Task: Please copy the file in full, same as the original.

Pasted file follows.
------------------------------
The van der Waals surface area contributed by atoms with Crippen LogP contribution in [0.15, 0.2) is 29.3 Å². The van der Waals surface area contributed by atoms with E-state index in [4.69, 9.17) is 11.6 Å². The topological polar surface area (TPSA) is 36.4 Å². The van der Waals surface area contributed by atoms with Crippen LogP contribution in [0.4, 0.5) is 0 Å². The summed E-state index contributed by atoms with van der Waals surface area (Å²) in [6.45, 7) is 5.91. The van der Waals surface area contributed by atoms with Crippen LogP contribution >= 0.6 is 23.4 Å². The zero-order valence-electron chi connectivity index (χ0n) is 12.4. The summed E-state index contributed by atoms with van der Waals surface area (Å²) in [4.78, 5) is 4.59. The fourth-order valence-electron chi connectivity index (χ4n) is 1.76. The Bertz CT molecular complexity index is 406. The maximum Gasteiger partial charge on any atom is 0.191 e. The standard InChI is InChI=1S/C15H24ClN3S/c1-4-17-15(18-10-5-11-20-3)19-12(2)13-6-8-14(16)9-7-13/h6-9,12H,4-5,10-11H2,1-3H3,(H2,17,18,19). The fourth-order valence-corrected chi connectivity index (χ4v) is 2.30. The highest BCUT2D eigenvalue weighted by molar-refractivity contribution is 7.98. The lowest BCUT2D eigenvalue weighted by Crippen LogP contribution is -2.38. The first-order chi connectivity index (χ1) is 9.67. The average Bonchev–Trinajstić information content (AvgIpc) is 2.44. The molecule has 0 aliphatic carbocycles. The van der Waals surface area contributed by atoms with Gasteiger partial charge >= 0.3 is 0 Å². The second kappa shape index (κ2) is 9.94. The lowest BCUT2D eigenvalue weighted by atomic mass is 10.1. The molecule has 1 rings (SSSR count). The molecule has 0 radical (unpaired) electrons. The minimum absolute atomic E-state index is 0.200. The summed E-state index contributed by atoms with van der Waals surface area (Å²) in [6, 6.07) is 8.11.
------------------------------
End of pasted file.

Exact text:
The van der Waals surface area contributed by atoms with Crippen LogP contribution in [0.15, 0.2) is 29.3 Å². The van der Waals surface area contributed by atoms with E-state index in [4.69, 9.17) is 11.6 Å². The topological polar surface area (TPSA) is 36.4 Å². The van der Waals surface area contributed by atoms with Crippen LogP contribution in [0.4, 0.5) is 0 Å². The summed E-state index contributed by atoms with van der Waals surface area (Å²) in [6.45, 7) is 5.91. The van der Waals surface area contributed by atoms with Crippen LogP contribution >= 0.6 is 23.4 Å². The zero-order valence-electron chi connectivity index (χ0n) is 12.4. The summed E-state index contributed by atoms with van der Waals surface area (Å²) in [4.78, 5) is 4.59. The fourth-order valence-electron chi connectivity index (χ4n) is 1.76. The Bertz CT molecular complexity index is 406. The maximum Gasteiger partial charge on any atom is 0.191 e. The standard InChI is InChI=1S/C15H24ClN3S/c1-4-17-15(18-10-5-11-20-3)19-12(2)13-6-8-14(16)9-7-13/h6-9,12H,4-5,10-11H2,1-3H3,(H2,17,18,19). The fourth-order valence-corrected chi connectivity index (χ4v) is 2.30. The highest BCUT2D eigenvalue weighted by molar-refractivity contribution is 7.98. The lowest BCUT2D eigenvalue weighted by Crippen LogP contribution is -2.38. The first-order chi connectivity index (χ1) is 9.67. The average Bonchev–Trinajstić information content (AvgIpc) is 2.44. The molecule has 0 aliphatic carbocycles. The van der Waals surface area contributed by atoms with Gasteiger partial charge >= 0.3 is 0 Å². The second kappa shape index (κ2) is 9.94. The lowest BCUT2D eigenvalue weighted by atomic mass is 10.1. The molecule has 1 rings (SSSR count). The molecule has 0 radical (unpaired) electrons. The minimum absolute atomic E-state index is 0.200. The summed E-state index contributed by atoms with van der Waals surface area (Å²) in [6, 6.07) is 8.11.